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Meridian could be epicenter for growth in Idaho

There's an old saying that the only constant is change. That's certainly true for Meridian.

MERIDIAN, Idaho — This is part of an ongoing "Growing Idaho" series by Justin Corr, co-anchor of "Wake Up Idaho" weekday mornings on KTVB.

I grew up just outside Meridian. When my family moved there in 1990, it was a small farm town of 10,000 people with two places to eat, the Copper Kettle and the Hungry Onion Burger. Today, it's home to more than 125,000 people, tons of new neighborhoods and businesses, and it is now the state's 2nd-largest city. I talked to Mayor Robert Simison about his growing town, and why he says, many folks are actually loving all this growth.

There's an old saying that the only constant is change. That's certainly the case in Meridian, one of the fastest-growing cities in the entire country. Trying to keep up with all that growth is Mayor Robert Simison. He says, plenty of people, especially newer transplants, downright hate the growth. But he also says people who have lived in Meridian for decades see the upside, "No one is complaining about the new jobs that have been created. No one's complained about the new restaurants to go eat at. No one's complained about the new retail establishments to shop in."

Mayor Simison says that's thanks to a business-friendly environment, "If we can stay focused on the things that we can control, which is really making the development process work, not putting up barriers or obstacles, we can allow those businesses that want to come to Meridian."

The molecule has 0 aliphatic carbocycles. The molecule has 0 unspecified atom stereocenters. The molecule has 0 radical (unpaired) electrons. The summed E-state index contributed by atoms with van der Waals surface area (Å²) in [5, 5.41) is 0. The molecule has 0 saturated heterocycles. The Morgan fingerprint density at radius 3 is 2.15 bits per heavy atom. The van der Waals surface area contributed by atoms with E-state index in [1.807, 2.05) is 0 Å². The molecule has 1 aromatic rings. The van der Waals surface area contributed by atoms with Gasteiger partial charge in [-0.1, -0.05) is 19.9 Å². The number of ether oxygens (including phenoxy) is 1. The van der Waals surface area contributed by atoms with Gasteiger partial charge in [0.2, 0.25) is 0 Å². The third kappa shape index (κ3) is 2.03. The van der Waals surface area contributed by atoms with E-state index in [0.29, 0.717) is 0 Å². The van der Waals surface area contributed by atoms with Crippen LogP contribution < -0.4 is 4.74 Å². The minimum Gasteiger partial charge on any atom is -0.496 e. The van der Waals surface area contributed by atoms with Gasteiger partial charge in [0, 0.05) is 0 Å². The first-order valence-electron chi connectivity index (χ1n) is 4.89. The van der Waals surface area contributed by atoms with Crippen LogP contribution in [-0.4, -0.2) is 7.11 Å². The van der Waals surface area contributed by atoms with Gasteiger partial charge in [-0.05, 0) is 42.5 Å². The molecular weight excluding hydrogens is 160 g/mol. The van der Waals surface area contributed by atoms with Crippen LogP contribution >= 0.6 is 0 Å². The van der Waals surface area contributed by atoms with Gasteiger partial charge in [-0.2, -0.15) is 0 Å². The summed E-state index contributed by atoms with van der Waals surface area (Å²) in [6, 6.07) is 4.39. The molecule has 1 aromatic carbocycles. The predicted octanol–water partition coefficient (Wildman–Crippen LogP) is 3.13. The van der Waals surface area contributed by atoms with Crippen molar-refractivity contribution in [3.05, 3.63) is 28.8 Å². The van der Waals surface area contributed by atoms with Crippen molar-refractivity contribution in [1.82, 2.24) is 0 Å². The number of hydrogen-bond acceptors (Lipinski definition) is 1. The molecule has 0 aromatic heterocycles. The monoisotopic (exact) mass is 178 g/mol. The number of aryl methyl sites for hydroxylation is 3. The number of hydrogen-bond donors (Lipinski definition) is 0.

But with more people and businesses, comes the biggest complaint Mayor Simison hears about.

"Traffic remains a challenge in Meridian," he said. "It's always been that way since I've been with the city."

The main roads in Meridian, like Chinden Boulevard, South Meridian Road, and Eagle Road are all state highways, managed by the Idaho Transportation Department. The other roads in the city are managed by the Ada County Highway District. So, Simison cannot manage any roads in Meridian to try to help traffic. But he can help fund ITD and ACHD road projects, like with the Linder and Locust Grove overpasses. He can also require all these new developments to chip in.

"It's actually been private development, which has funded Chinden Boulevard's improvements. It's been private development that's done the third lane on Eagle Road,” said Mayor Simison. “So, by working with our development community, we actually see road improvements happen in Meridian. And those typically happen when projects come in for approval."

Credit: Brian Myrick / Idaho Press
Traffic drives along Main Street in downtown Meridian in this October file photo.

And if you know anything about growth anywhere in this area, you know we're running out of room. So, the mayor wants to continue to invest in downtown and also increase density. Density can be a scary word for a lot of folks, but Simison says this density is focused.

"Density is determined by our comprehensive plan. That really outlines where we want to see density," he said. "And for the most part, those are long corridors, which are meant to be transportation corridors — Overland, Franklin, Eagle Road. That's where the density in Meridian is really designed to be."

Simison said that will help maintain and even expand green space, like they're doing with Discovery Park.

Another huge worry for folks in Meridian, amid all this growth, is that crime rates will spike. That's not been the case for Meridian or even Idaho as a whole, so Simison wants to hold on to that by continuing to invest in fire and police, as he did by putting school resource officers in West Ada elementary schools.

"And if you put all that together, in 20 years, hopefully you've created that community that's safe, that still holds on to our past," he said.

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